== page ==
Next, the initiation of students into the mainstream academic community at Oregon State University is highlighted. Through a seven-month exercise, they were able to restructure their ELI program and incorporate more authentic links to the university, both within the classroom and without, thereby helping the international students there be better prepared for the transition into the academic environment of the university. They were able to do this by designing carefully sequenced activities to avoid duplication, keeping current with university requirements, helping students to build learning strategies at all levels, and incorporating new courses, such as mini-sheltered and adjunct classes. These linkages have been a benefit to the university through retention of students, to other academic programs by a closer cooperation with the ELI, and, of course, to the students in making their transition to university life much smoother. [-1-]
Part 2 deals with Creating Collaborative Partnerships. Each of the programs discussed in this section, the Spring International Language Center in Denver, the IEP at Northern Arizona University, the Central American Peace Scholarship project, and Monash University in Melbourne, Australia, all emphasize the importance of establishing partnerships and linkages with the existing university programs and all of them have as the primary goal the focus on the needs of the students they serve.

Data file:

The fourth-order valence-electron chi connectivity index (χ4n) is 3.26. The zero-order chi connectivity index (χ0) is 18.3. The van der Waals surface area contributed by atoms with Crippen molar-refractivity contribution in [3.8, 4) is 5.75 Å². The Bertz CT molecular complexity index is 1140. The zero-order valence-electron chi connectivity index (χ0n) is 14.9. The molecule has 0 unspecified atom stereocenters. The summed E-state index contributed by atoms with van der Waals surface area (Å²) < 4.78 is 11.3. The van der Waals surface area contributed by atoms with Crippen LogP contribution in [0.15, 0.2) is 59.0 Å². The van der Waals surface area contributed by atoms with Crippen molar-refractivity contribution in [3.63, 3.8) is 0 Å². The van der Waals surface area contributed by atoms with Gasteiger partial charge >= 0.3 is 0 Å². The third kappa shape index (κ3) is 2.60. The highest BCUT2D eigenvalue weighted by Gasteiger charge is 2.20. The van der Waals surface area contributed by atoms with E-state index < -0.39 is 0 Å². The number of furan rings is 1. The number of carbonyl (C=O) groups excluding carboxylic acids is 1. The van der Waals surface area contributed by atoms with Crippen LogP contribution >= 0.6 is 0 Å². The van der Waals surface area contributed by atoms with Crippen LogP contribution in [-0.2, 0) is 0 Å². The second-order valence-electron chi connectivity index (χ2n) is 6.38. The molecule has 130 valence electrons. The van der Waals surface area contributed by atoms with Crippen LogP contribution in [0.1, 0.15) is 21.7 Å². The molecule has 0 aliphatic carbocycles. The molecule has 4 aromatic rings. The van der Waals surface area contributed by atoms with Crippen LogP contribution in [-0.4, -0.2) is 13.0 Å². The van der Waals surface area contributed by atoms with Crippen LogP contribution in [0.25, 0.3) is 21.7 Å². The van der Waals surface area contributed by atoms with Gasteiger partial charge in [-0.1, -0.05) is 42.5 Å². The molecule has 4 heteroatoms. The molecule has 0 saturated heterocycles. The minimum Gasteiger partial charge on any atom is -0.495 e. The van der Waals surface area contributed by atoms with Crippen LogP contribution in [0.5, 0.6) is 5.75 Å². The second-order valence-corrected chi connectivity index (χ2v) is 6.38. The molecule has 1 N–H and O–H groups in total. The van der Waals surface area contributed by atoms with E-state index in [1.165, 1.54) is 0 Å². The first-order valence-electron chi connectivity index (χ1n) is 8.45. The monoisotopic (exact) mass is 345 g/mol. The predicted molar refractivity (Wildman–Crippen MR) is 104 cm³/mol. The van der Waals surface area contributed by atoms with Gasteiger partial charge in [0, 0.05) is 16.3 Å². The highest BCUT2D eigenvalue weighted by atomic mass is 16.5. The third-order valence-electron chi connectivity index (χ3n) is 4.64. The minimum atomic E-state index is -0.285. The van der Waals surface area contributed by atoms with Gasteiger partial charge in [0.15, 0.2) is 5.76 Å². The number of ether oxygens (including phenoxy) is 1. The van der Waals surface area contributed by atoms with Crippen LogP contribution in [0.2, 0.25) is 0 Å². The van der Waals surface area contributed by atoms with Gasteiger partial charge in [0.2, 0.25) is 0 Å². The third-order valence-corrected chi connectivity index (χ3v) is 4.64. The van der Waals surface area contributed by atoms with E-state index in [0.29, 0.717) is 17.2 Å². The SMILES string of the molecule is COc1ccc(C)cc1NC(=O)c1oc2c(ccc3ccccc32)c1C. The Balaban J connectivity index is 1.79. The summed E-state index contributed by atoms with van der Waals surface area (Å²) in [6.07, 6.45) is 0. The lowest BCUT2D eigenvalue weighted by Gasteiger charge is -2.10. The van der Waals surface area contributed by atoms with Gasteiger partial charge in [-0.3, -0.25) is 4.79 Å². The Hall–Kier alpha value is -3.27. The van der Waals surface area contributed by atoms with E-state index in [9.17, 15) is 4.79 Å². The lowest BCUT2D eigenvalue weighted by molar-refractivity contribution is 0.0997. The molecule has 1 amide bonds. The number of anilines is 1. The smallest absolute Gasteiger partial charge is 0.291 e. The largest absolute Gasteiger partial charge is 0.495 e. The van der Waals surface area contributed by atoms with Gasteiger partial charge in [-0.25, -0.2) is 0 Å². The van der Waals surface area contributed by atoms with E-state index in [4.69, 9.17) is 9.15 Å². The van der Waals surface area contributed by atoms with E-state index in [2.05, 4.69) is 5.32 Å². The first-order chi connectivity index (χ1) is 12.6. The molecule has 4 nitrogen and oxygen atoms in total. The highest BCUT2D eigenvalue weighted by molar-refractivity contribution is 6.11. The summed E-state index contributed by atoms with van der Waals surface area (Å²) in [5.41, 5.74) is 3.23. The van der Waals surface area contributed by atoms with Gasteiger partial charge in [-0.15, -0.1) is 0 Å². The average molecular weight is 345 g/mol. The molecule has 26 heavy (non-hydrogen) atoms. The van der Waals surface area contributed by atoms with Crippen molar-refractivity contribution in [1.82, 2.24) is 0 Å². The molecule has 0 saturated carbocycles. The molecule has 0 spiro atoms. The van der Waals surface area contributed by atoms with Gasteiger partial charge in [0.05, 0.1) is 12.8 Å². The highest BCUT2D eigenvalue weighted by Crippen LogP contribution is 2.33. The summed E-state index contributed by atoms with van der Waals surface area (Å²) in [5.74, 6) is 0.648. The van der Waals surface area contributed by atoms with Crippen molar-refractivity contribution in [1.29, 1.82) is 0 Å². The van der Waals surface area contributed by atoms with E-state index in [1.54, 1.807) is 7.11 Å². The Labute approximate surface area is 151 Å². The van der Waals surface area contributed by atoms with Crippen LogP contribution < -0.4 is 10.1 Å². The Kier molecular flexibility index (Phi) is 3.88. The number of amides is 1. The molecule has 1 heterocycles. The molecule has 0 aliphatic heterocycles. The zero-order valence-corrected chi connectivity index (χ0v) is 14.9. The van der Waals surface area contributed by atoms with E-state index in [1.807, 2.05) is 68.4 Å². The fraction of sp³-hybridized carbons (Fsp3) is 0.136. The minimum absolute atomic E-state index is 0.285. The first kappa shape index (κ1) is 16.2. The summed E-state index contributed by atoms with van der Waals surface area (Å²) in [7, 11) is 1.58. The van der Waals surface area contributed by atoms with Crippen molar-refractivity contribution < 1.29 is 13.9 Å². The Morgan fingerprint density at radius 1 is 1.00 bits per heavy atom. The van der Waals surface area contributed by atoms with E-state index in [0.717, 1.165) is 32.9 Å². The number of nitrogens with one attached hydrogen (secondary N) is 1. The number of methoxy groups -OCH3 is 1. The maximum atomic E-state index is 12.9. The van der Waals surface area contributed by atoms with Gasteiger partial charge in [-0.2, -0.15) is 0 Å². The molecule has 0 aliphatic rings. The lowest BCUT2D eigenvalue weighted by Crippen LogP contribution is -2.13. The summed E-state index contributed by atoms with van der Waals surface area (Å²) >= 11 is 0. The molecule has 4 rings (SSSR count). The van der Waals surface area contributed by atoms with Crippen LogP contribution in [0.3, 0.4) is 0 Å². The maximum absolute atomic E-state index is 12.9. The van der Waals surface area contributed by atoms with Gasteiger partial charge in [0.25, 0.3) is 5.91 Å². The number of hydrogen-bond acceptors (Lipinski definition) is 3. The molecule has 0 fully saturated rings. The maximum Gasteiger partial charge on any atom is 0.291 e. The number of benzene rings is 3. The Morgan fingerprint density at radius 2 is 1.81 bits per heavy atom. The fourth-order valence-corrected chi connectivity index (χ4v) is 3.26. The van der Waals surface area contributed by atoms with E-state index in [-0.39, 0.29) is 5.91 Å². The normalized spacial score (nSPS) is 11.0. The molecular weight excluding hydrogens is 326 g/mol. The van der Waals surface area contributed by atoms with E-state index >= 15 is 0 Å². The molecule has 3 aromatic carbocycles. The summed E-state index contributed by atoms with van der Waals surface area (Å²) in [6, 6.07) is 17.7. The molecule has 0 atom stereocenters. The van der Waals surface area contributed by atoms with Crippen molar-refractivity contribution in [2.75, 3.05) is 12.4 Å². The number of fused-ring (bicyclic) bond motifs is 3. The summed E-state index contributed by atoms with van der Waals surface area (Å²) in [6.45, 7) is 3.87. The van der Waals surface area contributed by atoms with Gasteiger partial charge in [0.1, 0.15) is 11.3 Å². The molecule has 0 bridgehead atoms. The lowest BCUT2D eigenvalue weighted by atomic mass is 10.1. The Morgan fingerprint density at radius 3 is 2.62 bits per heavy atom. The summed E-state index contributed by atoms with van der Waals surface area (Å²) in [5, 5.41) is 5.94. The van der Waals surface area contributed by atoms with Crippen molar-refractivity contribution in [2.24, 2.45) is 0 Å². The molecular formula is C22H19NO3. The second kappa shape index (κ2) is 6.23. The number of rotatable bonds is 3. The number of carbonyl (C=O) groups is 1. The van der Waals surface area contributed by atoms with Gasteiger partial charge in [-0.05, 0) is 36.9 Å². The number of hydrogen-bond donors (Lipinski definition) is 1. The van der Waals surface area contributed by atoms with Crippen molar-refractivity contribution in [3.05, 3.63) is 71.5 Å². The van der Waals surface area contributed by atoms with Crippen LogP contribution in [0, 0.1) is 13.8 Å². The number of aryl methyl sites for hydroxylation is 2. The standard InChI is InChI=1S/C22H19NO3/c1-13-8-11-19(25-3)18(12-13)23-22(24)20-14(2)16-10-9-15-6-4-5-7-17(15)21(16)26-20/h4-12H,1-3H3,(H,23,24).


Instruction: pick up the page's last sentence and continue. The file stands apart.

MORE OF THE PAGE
The first chapter in this section spotlights the IEP at Northern Arizona University. This university has developed what they call a “symbiotic” relationship with the MATESL program there. One of the most important pieces of information gleaned from this very informative chapter is the importance of establishing solid linkages between IEP programs and “traditional, well-respected academic units on campus.” (p. 53) This relationship is important for the status and longevity of the IEP program, and enhances “the effectiveness and integrity of both programs.” (p. 62)
This linkage has been mutually beneficial to both the IEP and the MATESL programs. The MATESL students gain real and valuable experience with real L2 learners in a real classroom environment, while the IEP students benefit through exposure to easily accessible encounters with MATESL students and a smoother transition into the many facets of university life and academics.